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Four class-action lawsuits have been filed against San Diego-based Scripps Health after an April 29 malware attack that exposed more than 147,000 patients' health information, according to a June 22 San Diego Union-Tribune report.
Scripps began notifying more than 147,000 individuals in early June that their protected health information was exposed during the malware attack. For certain patients, exposed information included names, addresses, birthdates, health insurance data, medical record numbers, patient account numbers and treatment details. Less than 2.5 percent of individuals' Social Security numbers and/or driver's license numbers were involved, according to the health system.
1. Two of the lawsuits were filed in federal court June 21 and two had already been filed in California state court earlier this month.
2. All four class actions were filed on behalf of different Scripps patients, but all reference the same set of events that Scripps began sending notification letters to more than 147,000 individuals on June 1 to alert them that their personal information was exposed during the malware attack.
3. San Diego County residents Michael Rubenstein and Richard Machado filed one of the federal suits, while local resident Kate Rasmuzzen filed the other federal suit. San Diego Superior Court records listed Scripps patients Kenneth Garcia and Johnny Corning as the filers of the June 1 and June 7 cases in state court.
4. It's not uncommon for multiple cases to come up in federal and state courts following an incident such as the Scripps breach that affects thousands of people, Jocelyn Larkin, executive director of the Impact Fund, a UC Berkeley legal foundation, told the publication.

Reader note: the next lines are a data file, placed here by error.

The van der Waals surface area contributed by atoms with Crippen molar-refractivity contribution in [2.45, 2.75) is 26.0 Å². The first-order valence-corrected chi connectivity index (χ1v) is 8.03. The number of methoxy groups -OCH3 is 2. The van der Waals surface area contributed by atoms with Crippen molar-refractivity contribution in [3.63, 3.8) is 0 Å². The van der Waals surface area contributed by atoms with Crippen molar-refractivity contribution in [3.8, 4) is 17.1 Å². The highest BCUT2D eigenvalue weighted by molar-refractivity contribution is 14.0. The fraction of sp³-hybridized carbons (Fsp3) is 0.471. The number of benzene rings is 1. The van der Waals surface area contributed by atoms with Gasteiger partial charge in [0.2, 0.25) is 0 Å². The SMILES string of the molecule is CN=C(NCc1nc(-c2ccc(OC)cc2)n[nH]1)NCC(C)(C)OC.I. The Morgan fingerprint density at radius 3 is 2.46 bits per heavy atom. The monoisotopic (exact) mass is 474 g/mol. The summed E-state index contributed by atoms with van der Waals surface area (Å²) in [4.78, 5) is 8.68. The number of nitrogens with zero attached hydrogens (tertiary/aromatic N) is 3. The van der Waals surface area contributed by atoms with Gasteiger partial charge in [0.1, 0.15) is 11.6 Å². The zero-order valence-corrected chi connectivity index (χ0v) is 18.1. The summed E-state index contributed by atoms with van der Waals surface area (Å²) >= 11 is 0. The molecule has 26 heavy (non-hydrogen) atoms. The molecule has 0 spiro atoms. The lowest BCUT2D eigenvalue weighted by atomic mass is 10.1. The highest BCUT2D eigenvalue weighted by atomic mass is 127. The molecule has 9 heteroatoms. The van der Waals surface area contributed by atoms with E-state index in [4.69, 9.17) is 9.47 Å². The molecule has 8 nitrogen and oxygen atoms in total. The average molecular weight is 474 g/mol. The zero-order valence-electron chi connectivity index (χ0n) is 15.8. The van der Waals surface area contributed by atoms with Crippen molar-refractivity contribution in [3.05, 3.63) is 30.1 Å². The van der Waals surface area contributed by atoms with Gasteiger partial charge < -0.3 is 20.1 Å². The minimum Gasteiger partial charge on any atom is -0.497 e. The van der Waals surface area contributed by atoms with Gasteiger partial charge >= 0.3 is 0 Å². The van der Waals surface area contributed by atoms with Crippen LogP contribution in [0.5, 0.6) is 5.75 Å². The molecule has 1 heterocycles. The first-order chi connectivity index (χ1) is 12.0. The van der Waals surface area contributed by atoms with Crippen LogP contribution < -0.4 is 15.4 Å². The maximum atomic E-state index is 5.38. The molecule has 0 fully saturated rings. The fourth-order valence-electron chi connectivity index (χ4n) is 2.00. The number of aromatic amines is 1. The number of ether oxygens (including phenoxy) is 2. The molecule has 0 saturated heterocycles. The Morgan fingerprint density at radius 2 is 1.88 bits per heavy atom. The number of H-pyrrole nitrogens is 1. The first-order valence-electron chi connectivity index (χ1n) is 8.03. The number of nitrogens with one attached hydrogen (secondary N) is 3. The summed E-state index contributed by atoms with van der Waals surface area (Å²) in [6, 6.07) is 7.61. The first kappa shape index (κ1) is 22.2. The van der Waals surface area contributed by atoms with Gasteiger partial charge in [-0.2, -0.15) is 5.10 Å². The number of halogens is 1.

5. The four cases on file have varying levels of specificity where harm is concerned; Mr. Rubenstein's suit is in reference to how his specific health status suffered when he was unable to access his patient portal while Scripps' system was offline during the attack. He claimed he "was forced to visit a Scripps Health hematology clinic and beg a nurse to provide for him his lab orders" and that he "was unable to confirm whether the timing of particular doses was correct."
6. Mr. Machado claimed in the Rubenstein suit that he was concerned his medical record contained records of a "very personal surgery" he underwent that identified his status as a Type 2 diabetes patient.
7. Rather than focusing on the healthcare consequences resulting from the breach, the Rasmuzzen, Corning and Garcia cases highlighted the costs associated with personal data protection and the potential damage that may be done if cybercriminals got hold of and used their information.
Scripps denied to comment on the lawsuits since they are pending.
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